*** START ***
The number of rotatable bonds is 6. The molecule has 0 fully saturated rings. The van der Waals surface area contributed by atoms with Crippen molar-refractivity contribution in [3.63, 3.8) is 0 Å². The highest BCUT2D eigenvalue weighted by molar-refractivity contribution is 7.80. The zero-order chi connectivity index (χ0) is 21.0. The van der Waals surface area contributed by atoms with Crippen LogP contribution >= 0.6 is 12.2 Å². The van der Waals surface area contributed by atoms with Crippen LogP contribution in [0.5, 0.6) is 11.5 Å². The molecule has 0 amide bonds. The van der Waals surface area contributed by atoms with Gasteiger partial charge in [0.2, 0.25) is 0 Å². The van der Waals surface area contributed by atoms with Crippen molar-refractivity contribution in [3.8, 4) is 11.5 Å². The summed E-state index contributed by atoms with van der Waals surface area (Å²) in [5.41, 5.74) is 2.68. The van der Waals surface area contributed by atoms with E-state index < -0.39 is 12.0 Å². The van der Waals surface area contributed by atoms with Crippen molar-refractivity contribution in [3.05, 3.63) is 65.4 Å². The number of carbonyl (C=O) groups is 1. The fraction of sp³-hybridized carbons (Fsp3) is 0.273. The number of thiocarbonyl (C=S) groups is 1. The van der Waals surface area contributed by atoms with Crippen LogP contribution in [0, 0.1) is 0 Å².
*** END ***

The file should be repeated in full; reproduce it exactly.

The number of rotatable bonds is 6. The molecule has 0 fully saturated rings. The van der Waals surface area contributed by atoms with Crippen molar-refractivity contribution in [3.63, 3.8) is 0 Å². The highest BCUT2D eigenvalue weighted by molar-refractivity contribution is 7.80. The zero-order chi connectivity index (χ0) is 21.0. The van der Waals surface area contributed by atoms with Crippen LogP contribution >= 0.6 is 12.2 Å². The van der Waals surface area contributed by atoms with Crippen LogP contribution in [0.5, 0.6) is 11.5 Å². The molecule has 0 amide bonds. The van der Waals surface area contributed by atoms with Gasteiger partial charge in [0.2, 0.25) is 0 Å². The van der Waals surface area contributed by atoms with Crippen molar-refractivity contribution in [3.8, 4) is 11.5 Å². The summed E-state index contributed by atoms with van der Waals surface area (Å²) in [5.41, 5.74) is 2.68. The van der Waals surface area contributed by atoms with E-state index < -0.39 is 12.0 Å². The van der Waals surface area contributed by atoms with Crippen molar-refractivity contribution in [3.05, 3.63) is 65.4 Å². The number of carbonyl (C=O) groups is 1. The fraction of sp³-hybridized carbons (Fsp3) is 0.273. The number of thiocarbonyl (C=S) groups is 1. The van der Waals surface area contributed by atoms with Crippen LogP contribution in [0, 0.1) is 0 Å².